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How do I determine the difference between an employee and an independent contractor?

Richard Scrivanich, February, 2005

The following is a general guideline for resolving the difference between an employee and an independent contractor.

The distinction between whether a worker is an employee or an independent contractor is an important one. If your worker is an employee, you must generally withhold income taxes and withhold and pay Social Security, Medicare, and unemployment taxes on his or her wages. You do not generally have to withhold or pay these taxes on payments to independent contractors.

The decision also affects eligibility for employee benefits. For example, employees may be eligible for workers’ compensation, unemployment benefits, group insurance (including life and health), and retirement benefits, while independent contractors need not be covered.

Finally, the proper classification can help you avoid significant tax penalties.

Defining the business relationship

Whether a worker is an employee or an independent contractor depends on issues of control and independence. Generally, a worker is considered an independent contractor if the employer has the right to control or direct the result of the work, but not the means or methods of accomplishing the result.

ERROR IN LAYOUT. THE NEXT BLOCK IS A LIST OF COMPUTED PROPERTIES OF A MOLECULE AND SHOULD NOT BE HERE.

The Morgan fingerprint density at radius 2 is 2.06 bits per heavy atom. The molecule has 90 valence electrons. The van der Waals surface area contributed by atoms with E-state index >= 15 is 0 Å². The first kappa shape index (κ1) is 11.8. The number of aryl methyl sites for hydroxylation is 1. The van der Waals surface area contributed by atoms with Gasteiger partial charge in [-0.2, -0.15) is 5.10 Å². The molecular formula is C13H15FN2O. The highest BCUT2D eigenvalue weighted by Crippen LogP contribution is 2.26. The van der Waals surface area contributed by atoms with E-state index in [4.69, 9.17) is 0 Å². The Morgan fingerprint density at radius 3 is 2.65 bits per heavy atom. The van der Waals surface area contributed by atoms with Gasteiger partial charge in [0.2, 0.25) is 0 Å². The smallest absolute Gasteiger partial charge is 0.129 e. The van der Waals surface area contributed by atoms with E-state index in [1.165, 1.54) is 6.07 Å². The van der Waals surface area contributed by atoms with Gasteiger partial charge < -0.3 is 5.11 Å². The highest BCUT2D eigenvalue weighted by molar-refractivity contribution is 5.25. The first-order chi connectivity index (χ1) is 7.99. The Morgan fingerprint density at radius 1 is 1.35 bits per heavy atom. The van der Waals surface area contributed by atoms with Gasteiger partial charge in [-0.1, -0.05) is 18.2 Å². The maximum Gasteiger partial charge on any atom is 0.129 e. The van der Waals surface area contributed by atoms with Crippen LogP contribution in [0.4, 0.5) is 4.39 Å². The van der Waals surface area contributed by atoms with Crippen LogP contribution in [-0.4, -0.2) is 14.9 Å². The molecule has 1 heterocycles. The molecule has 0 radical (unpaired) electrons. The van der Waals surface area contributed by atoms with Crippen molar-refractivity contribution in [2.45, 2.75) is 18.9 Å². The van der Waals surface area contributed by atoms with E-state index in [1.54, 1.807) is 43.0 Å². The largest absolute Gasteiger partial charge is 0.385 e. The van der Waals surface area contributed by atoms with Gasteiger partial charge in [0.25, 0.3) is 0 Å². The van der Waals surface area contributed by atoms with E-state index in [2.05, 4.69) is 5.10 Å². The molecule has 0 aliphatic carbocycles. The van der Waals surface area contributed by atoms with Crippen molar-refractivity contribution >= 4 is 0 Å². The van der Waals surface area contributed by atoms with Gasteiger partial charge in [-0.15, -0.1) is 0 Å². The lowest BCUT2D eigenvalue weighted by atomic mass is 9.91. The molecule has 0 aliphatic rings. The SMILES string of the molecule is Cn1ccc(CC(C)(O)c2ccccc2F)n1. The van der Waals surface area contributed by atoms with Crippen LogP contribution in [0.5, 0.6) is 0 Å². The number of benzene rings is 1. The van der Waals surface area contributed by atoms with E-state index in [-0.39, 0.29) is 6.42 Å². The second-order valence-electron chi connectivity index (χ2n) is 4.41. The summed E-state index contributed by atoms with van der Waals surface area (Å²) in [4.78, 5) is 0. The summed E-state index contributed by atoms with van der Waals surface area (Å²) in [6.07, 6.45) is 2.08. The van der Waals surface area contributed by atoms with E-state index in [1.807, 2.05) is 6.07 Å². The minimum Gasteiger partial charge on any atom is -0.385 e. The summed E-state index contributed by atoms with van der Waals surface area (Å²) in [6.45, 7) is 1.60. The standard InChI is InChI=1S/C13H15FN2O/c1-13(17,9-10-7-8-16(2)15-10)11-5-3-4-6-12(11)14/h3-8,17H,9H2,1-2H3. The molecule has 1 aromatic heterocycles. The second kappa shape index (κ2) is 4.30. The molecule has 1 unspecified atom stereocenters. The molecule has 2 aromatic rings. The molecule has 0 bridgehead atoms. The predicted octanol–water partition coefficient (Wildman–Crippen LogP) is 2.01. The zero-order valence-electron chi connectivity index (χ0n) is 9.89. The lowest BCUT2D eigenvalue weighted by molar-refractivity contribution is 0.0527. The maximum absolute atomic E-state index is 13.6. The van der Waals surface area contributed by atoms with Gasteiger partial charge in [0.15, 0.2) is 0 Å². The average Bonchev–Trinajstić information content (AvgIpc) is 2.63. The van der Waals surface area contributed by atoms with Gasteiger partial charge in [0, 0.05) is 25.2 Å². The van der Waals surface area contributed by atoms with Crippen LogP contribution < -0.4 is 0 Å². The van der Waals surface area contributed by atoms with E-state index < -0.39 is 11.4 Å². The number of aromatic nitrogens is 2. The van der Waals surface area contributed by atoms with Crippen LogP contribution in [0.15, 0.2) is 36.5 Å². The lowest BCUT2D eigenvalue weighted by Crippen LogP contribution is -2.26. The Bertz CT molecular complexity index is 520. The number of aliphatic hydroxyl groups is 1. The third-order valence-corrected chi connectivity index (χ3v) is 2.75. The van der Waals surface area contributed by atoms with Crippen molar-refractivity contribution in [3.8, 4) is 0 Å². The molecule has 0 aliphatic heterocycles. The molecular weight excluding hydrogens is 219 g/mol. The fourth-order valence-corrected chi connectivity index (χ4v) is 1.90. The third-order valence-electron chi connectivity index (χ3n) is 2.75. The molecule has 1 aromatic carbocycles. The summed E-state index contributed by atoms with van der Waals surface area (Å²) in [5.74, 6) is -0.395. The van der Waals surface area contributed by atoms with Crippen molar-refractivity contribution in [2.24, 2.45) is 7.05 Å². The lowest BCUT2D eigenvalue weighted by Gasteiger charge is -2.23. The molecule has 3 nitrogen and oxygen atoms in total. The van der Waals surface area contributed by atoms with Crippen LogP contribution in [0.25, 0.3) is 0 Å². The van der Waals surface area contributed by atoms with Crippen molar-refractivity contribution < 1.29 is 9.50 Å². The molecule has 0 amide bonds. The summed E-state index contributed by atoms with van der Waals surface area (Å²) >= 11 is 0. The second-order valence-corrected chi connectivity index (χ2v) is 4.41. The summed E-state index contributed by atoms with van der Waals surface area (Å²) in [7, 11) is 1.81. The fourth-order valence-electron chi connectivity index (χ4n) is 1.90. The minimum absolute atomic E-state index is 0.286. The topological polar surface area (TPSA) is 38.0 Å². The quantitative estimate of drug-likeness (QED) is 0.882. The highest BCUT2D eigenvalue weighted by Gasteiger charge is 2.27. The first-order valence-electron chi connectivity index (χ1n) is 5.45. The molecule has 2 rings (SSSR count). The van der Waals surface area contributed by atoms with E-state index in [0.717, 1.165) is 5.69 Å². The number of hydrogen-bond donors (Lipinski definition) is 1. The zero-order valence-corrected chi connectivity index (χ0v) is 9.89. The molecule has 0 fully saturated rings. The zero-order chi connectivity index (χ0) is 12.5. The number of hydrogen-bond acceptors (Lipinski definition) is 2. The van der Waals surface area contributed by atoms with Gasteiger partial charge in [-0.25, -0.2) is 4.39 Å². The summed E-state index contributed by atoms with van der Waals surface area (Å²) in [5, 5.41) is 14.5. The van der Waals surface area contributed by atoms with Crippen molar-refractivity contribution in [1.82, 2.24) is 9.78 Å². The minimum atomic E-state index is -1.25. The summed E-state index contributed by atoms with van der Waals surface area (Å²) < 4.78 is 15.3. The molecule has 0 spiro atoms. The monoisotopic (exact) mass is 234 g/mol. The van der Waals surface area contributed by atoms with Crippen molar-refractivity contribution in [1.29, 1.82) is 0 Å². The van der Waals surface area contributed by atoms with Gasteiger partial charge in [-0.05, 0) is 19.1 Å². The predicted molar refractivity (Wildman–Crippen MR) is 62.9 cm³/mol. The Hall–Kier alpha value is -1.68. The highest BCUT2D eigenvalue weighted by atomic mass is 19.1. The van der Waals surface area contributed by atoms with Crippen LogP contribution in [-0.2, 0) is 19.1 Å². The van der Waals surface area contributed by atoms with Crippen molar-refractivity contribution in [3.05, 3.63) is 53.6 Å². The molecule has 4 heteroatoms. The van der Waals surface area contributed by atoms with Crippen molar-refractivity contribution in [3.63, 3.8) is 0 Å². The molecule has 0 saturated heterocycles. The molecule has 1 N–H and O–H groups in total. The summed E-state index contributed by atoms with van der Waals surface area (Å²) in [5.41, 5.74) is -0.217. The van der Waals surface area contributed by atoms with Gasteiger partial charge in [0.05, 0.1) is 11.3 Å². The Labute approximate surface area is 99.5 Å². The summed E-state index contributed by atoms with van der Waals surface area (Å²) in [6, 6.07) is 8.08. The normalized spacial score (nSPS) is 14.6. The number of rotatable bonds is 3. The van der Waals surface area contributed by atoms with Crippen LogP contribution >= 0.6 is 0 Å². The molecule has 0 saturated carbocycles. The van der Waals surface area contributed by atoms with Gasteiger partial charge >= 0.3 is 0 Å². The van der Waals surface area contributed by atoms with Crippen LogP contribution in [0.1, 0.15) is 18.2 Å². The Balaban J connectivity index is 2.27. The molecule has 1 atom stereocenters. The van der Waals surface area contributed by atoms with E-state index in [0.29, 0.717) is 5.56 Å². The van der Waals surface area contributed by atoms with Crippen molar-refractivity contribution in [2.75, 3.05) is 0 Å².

Someone who works for you is generally considered an employee if you can control what will be done and how it will be done. This is so even when you give the employee freedom of action. What matters is that you have the right to control the details of how the services are performed.

Control and independence fall into three categories: behavioral control, financial control, and the type of relationship of the parties.

Behavioral control includes whether the business has a right to direct and control how the work is done through instructions, training, or other means.

Financial control includes facts showing whether the business has a right to control the financial and business aspects of the worker’s job, including:

  • The extent to which the worker has unreimbursed business expenses,
  • The extent of the worker’s investment in the tools or facilities used in performing services,
  • The extent to which the worker makes his or her services available to others in the relevant market,
  • How the business pays the worker, and
  • The extent to which the worker can realize a profit or incur a loss.
The type of relationship includes:
  • Written contracts describing the relationship the parties intended to create,
  • The extent to which the worker is available to perform services for other, similar businesses,
  • Whether the business provides the worker with employee-type benefits, such as insurance, pension plan, vacation pay, or sick pay, and
  • The permanency of the relationship, and the extent to which services performed by the worker are a key aspect of the regular business of the company.
Note that these same issues apply in determining whether a household worker is an independent contractor or an employee.